I've a sore throat, poor me, it means I mightn't even make my course thing tomorrow night, which is sad, as I also managed to miss it last week... So here is a tiny snippet of creativity that I managed to get down this evening... - though you should really check out Emerging Writer's Wedding poems if you want to see some real gems. I put mine in the comment box. seriously, everyone should do one - they're brilliant.

Danger mouse has graduated, by the way, to mocking his parents - when he goes to chew through a wire with his little Danger teeth and we say "aah Ah" in that all-knowing and authoritative way we have, he actually laughs, and says it back to us... All that's left now is for him to be completely mortified by our presence and we'll be fully fledged parents.

Anyway - here's my little effort, that may not even be a poem at all, since it doesn't rhyme or do anything much of any great importance... maybe its modestly is its greatest strength.

Sleep wants you

Sleep wants you so bad it writes your name in the air
It laughs at all your jokes, widens its eyes at your anecdotes
Makes your eyelashes want to hug, tug tug tugs them together
Answers teen magazine questionnaires to find out if you’re interested
Waits for you at the end of every long and lolling day
Warm arms enfold you in everything your mind wanted to do
And everything you’re scared of
While your body turns a blind eye
Sleep loves you, even when your mouth is slack
When the saliva drizzles softly past your chin
Or skin is twitching with weird imaginings
Sleep creeps through your every part
Relishing the journey

Friday, March 9, 2012

Trying to guess

- do you think a child who is interested in opening and closing doors of all kinds (bathroom doors, dresser doors, locker doors) will be interested in "The Doors"?

By the way - on a somewhat related note - the dog is proving to be a great aid to parenting efforts.... in the life lessons department mostly... things she has taught Danger include...

that shouting will not necessarily always result in being picked up.

that not all toys belong to him.

that sometimes large objects can move - without warning - so check for stability before using them to pull yourself to standing.

that the yellow bowls are full of interesting things, but you'll be in trouble for investigating them...

Wednesday, February 29, 2012

Dya know what

I'm posting another poem, already, and you'd think I'd have better things to be doing, but I really don't right now, Mr VC is out at a school concert of some sort, Danger Cushions is miraculously in bed - preparing for his big day tomorrow (9 month old check up!! - I'm very excited, they're going to tell me he's a genius and that I win a free years supply of nappies since they've never seen a child so advanced, in such a modest understated kind of way)... so I sat me down and wrote a poem, I have to acknowledge it is somewhat inspired by another poem I came across in class last night - a little number called Similes - by Charles Reznikoff. Yes I'm going to classes by the way. Just one a week, and just for a few weeks... it has the intriguing title "Parallel Worlds, how to build them with words" and is facilitated by Trevor Joyce, and I'm rather liking it.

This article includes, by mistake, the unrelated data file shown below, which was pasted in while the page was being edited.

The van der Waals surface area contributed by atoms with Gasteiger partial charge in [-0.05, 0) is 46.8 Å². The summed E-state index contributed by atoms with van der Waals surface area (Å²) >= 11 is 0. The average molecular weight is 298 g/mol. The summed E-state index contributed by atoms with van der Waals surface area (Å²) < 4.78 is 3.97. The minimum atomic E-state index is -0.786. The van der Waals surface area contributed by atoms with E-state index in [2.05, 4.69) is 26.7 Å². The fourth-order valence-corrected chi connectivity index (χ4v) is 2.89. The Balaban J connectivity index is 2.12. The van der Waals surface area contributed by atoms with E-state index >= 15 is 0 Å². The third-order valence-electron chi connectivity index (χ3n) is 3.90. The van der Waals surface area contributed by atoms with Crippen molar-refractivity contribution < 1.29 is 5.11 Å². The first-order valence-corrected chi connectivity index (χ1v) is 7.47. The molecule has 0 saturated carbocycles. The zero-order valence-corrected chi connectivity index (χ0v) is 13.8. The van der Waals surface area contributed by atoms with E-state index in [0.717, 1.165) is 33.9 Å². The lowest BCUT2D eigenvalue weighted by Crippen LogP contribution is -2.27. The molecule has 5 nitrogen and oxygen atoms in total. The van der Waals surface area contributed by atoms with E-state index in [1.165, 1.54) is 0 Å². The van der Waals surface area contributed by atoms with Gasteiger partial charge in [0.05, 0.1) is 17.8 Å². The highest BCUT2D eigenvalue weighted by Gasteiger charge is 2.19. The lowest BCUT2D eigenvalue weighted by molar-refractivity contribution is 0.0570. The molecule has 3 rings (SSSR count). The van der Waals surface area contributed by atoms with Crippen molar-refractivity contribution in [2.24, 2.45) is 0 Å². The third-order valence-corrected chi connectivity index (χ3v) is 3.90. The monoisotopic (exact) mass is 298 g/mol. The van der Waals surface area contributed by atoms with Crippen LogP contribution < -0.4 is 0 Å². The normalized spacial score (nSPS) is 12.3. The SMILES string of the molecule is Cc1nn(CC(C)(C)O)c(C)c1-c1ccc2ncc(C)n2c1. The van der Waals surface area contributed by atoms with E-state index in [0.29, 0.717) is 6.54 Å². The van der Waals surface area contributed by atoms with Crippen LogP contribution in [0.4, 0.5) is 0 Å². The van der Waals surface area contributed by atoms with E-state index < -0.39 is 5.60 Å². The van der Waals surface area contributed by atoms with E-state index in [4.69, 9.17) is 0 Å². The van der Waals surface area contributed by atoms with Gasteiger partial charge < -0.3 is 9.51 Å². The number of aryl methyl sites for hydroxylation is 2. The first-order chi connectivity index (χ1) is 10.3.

Anyway - here's me poem


She’s eating her words now.
Fierce watery words they are too.
She could never wash with them, they’re too scarce and sputtering.
She tried to drown Seanie in them, but it was only a drip drip drip, drilling
a hole in his ear.
Through to his brain.
True, and down the drain with that relationship.
No type of a ship could’ve gotten across that tempest, the temper on her.
And her holding up each phrase as if he should listen.
She wrote him a letter too.
She wrote him a poem.
She carved his name on her arm, and on a tree, and in cheese from the fridge.
She soaked herself in soft old talk about his early days with her, their
happy times.
Her mouth is dry with calling him.
What she said was what she said, and it hailed out of her frozen sometimes, or misted in her quiet breath, or lashed with the warm enthusiasm of a summer storm, fat drops of things she said, thick streams of sayings, flowing, leaking.
All she ever said gushes with the rest -
white noise tearing through the string vest of space.

and now the poem by Charles Reznikoff -


Indifferent as a statue
to the slogan
scribbled on its pedestal.

The way an express train
snubs the passengers at a local station.

Like a notebook forgotten on a seat in the bus,
full of names, addresses and telephone numbers:
important, no doubt, to the owner—
but of no interest whatever
to anyone else.

Words like drops of water on a stove—
a hiss and gone."

- and yes there's a heap of sweeping still to be done here....

Tuesday, February 28, 2012

Spring or - I should be sweeping the floor now

Inspired by the word Spring - as a people's republic of bus monday poem - otherwise known as the scooter.... I have written the following


Ground tilts, warms towards life
Locked away in homes the Ordinarys
See new telly schedules
The arrival of the Oscars

Walkers see excitable shoots
Animals are squelching out of older bigger animals
And getting licked and loved and discarded
Vets elbow deep rooting for hooves or heads
Thinking of their tea, the summer holidays,
the Oscars
Shiny tiny people taking tiny shiny people home

In school the frogspawn arrives in tanks
Boys wait in gleeful horror for brothers to awake
and eat each other
the world writhes with excitement of the new
stuff from ash reborn into
the tilted landscape

Monday, February 27, 2012

in other news